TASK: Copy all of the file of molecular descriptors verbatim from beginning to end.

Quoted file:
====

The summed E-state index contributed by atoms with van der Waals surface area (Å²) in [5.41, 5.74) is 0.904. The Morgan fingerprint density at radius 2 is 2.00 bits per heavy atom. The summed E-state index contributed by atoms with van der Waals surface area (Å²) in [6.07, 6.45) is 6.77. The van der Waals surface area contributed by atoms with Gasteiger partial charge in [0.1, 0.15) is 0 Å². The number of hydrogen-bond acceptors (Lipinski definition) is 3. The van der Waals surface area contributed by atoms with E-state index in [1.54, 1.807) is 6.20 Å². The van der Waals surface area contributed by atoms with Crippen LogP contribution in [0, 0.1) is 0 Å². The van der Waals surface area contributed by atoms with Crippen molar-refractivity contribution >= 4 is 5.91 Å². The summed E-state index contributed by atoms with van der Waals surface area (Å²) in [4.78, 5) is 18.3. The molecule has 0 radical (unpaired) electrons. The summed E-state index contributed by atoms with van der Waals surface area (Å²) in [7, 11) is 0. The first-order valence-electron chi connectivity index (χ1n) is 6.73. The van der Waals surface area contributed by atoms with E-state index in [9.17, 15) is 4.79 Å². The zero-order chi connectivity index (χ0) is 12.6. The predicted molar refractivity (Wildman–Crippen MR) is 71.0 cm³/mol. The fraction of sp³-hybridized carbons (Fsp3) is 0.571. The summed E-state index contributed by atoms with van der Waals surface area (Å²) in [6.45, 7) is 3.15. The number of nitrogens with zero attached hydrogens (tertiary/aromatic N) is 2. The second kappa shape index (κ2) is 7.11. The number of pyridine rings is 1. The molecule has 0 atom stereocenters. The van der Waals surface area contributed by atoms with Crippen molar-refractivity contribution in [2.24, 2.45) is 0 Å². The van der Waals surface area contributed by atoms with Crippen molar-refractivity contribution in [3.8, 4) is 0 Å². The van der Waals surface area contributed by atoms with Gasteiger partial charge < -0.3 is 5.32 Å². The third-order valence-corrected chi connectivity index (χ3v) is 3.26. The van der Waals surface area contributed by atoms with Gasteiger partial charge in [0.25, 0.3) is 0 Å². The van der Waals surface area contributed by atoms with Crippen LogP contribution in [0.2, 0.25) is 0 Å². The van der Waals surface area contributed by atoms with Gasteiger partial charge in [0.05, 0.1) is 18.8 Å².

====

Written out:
The summed E-state index contributed by atoms with van der Waals surface area (Å²) in [5.41, 5.74) is 0.904. The Morgan fingerprint density at radius 2 is 2.00 bits per heavy atom. The summed E-state index contributed by atoms with van der Waals surface area (Å²) in [6.07, 6.45) is 6.77. The van der Waals surface area contributed by atoms with Gasteiger partial charge in [0.1, 0.15) is 0 Å². The number of hydrogen-bond acceptors (Lipinski definition) is 3. The van der Waals surface area contributed by atoms with E-state index in [1.54, 1.807) is 6.20 Å². The van der Waals surface area contributed by atoms with Crippen LogP contribution in [0, 0.1) is 0 Å². The van der Waals surface area contributed by atoms with Crippen molar-refractivity contribution >= 4 is 5.91 Å². The summed E-state index contributed by atoms with van der Waals surface area (Å²) in [4.78, 5) is 18.3. The molecule has 0 radical (unpaired) electrons. The summed E-state index contributed by atoms with van der Waals surface area (Å²) in [7, 11) is 0. The first-order valence-electron chi connectivity index (χ1n) is 6.73. The van der Waals surface area contributed by atoms with E-state index in [9.17, 15) is 4.79 Å². The zero-order chi connectivity index (χ0) is 12.6. The predicted molar refractivity (Wildman–Crippen MR) is 71.0 cm³/mol. The fraction of sp³-hybridized carbons (Fsp3) is 0.571. The summed E-state index contributed by atoms with van der Waals surface area (Å²) in [6.45, 7) is 3.15. The number of nitrogens with zero attached hydrogens (tertiary/aromatic N) is 2. The second kappa shape index (κ2) is 7.11. The number of pyridine rings is 1. The molecule has 0 atom stereocenters. The van der Waals surface area contributed by atoms with Crippen molar-refractivity contribution in [2.24, 2.45) is 0 Å². The van der Waals surface area contributed by atoms with Crippen molar-refractivity contribution in [3.8, 4) is 0 Å². The van der Waals surface area contributed by atoms with Gasteiger partial charge < -0.3 is 5.32 Å². The third-order valence-corrected chi connectivity index (χ3v) is 3.26. The van der Waals surface area contributed by atoms with Gasteiger partial charge in [0.25, 0.3) is 0 Å². The van der Waals surface area contributed by atoms with Crippen LogP contribution in [0.2, 0.25) is 0 Å². The van der Waals surface area contributed by atoms with Gasteiger partial charge in [0.05, 0.1) is 18.8 Å².